Dulani says the polling organization is not to blame for the outcome of its findings about the performance of the presidential candidates in the run up to the vote.

“No one, especially this close the election, would want to be labeled as a likely loser,” said Dulani. “But what we tell people is that it’s not Afrobarometer saying that this one is in the lead… we are just presenting what Malawian citizens have told us. So the onus is on the political leadership in this country to go and make their case to the Malawian citizens that they are worthy of getting their vote.”

Critics say Afrobarometer’s polling could negatively influence prospective voters as well as create potential voter apathy. Dulani disagreed.

“It’s obviously good timing for our findings showing those in the lead and maybe bad timing for those [trailing] that think the timing is poor. But, I’m pretty sure that we would have had the same complaints even if we had released the findings 10 weeks back, we would still have had those complaints,” said Dulani.

Afrobarometer is an African-led network of social scientists that conducts regular public opinion surveys in about 35 African countries.         
Clottey interview with Prof. Boniface Dulani, Afrobarometer Malawi manager
Clottey interview with Prof. Boniface Dulani, Afrobarometer Malawi manager i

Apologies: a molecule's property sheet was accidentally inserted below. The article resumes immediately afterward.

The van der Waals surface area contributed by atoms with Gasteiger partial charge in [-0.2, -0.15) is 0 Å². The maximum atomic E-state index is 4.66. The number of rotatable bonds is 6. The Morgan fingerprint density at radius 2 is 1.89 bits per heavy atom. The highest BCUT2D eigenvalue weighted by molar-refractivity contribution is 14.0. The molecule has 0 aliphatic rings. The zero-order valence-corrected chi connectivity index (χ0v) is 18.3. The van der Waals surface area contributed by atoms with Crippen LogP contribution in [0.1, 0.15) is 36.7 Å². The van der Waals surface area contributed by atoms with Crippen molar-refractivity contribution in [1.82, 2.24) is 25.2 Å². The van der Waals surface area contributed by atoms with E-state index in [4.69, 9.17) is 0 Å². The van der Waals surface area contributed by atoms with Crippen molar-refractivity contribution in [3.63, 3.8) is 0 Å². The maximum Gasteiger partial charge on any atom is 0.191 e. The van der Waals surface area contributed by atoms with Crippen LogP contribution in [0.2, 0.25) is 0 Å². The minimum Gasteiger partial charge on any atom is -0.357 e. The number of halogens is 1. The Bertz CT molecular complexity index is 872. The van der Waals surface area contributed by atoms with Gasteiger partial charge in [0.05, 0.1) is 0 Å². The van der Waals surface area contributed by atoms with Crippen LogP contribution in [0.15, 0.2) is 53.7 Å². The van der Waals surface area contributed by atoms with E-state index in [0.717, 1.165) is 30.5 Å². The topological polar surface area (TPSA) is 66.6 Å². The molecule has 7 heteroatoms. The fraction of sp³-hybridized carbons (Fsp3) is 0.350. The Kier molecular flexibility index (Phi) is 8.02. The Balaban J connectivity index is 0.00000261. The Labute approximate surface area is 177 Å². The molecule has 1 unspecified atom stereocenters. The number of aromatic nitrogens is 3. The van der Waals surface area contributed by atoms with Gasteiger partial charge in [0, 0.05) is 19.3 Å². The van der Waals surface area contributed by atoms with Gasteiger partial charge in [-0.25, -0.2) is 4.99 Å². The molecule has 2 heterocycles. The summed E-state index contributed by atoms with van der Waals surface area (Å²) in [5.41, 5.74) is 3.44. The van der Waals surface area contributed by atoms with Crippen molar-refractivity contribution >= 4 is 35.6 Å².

|| 0:00:00
...    
🔇
X

You May Like

On Everest, Helicopters Rescue Stranded Climbers

Choppers transport some of more than 100 mountaineers trapped after deadly quake, avalanches More

Video Ten Years After Riots, France Searches for Answers to Neglected Suburbs

In 2005, a Paris suburb exploded into violence after two teenagers were electrocuted as they hid from police; since then, somethings have changed, others not More

US, Japan Announce Historic Revision of Defense Cooperation Guidelines

Nations say new guidelines will be 'cornerstone for peace and security' in Asia-Pacific region while also serving as 'platform for a more stable international security environment' More

This forum has been closed.
Comment Sorting
Comments
     
by: elliot mlongot from: durban,south africa
May 17, 2014 1:24 AM
Let's wait When malawians talks on may 20.I just wish them peaceful elections

Featured Videos

Your JavaScript is turned off or you have an old version of Adobe's Flash Player. Get the latest Flash player.
‘Angel of the Migrants’ Helps Desperate Syrians Arriving in Europei
X
Henry Ridgwell
April 26, 2015 10:36 PM
Waves of migrants are continuing to arrive on the shores of southern Italy from North Africa. After their dangerous journey across the Mediterranean, they face an unknown future in Europe. In the Sicilian city of Catania there is an activist dedicated to helping the refugees on their journey.
Video

Video ‘Angel of the Migrants’ Helps Desperate Syrians Arriving in Europe